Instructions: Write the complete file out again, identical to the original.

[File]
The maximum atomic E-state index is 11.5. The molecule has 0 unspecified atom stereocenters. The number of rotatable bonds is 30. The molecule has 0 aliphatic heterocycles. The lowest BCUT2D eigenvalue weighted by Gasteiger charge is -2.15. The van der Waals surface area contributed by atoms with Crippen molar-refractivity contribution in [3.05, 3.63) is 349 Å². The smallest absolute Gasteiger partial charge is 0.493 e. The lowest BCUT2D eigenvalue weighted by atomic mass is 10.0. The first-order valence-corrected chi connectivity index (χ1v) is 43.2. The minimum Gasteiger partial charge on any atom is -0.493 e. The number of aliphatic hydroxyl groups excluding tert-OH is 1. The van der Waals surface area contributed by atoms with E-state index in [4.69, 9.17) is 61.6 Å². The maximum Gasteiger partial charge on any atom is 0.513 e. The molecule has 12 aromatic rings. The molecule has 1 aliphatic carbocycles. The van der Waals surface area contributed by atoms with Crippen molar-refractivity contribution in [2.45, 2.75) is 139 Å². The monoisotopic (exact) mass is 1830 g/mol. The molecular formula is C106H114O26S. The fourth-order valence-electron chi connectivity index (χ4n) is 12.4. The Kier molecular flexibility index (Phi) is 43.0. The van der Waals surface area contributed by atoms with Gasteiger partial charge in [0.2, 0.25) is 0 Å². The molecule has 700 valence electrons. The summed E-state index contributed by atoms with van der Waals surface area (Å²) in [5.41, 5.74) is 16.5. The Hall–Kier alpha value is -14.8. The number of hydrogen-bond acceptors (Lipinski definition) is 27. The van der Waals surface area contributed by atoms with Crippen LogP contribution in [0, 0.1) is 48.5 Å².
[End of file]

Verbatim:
The maximum atomic E-state index is 11.5. The molecule has 0 unspecified atom stereocenters. The number of rotatable bonds is 30. The molecule has 0 aliphatic heterocycles. The lowest BCUT2D eigenvalue weighted by Gasteiger charge is -2.15. The van der Waals surface area contributed by atoms with Crippen molar-refractivity contribution in [3.05, 3.63) is 349 Å². The smallest absolute Gasteiger partial charge is 0.493 e. The lowest BCUT2D eigenvalue weighted by atomic mass is 10.0. The first-order valence-corrected chi connectivity index (χ1v) is 43.2. The minimum Gasteiger partial charge on any atom is -0.493 e. The number of aliphatic hydroxyl groups excluding tert-OH is 1. The van der Waals surface area contributed by atoms with E-state index in [4.69, 9.17) is 61.6 Å². The maximum Gasteiger partial charge on any atom is 0.513 e. The molecule has 12 aromatic rings. The molecule has 1 aliphatic carbocycles. The van der Waals surface area contributed by atoms with Crippen molar-refractivity contribution in [2.45, 2.75) is 139 Å². The monoisotopic (exact) mass is 1830 g/mol. The molecular formula is C106H114O26S. The fourth-order valence-electron chi connectivity index (χ4n) is 12.4. The Kier molecular flexibility index (Phi) is 43.0. The van der Waals surface area contributed by atoms with Gasteiger partial charge in [0.2, 0.25) is 0 Å². The molecule has 700 valence electrons. The summed E-state index contributed by atoms with van der Waals surface area (Å²) in [5.41, 5.74) is 16.5. The Hall–Kier alpha value is -14.8. The number of hydrogen-bond acceptors (Lipinski definition) is 27. The van der Waals surface area contributed by atoms with Crippen LogP contribution in [0, 0.1) is 48.5 Å².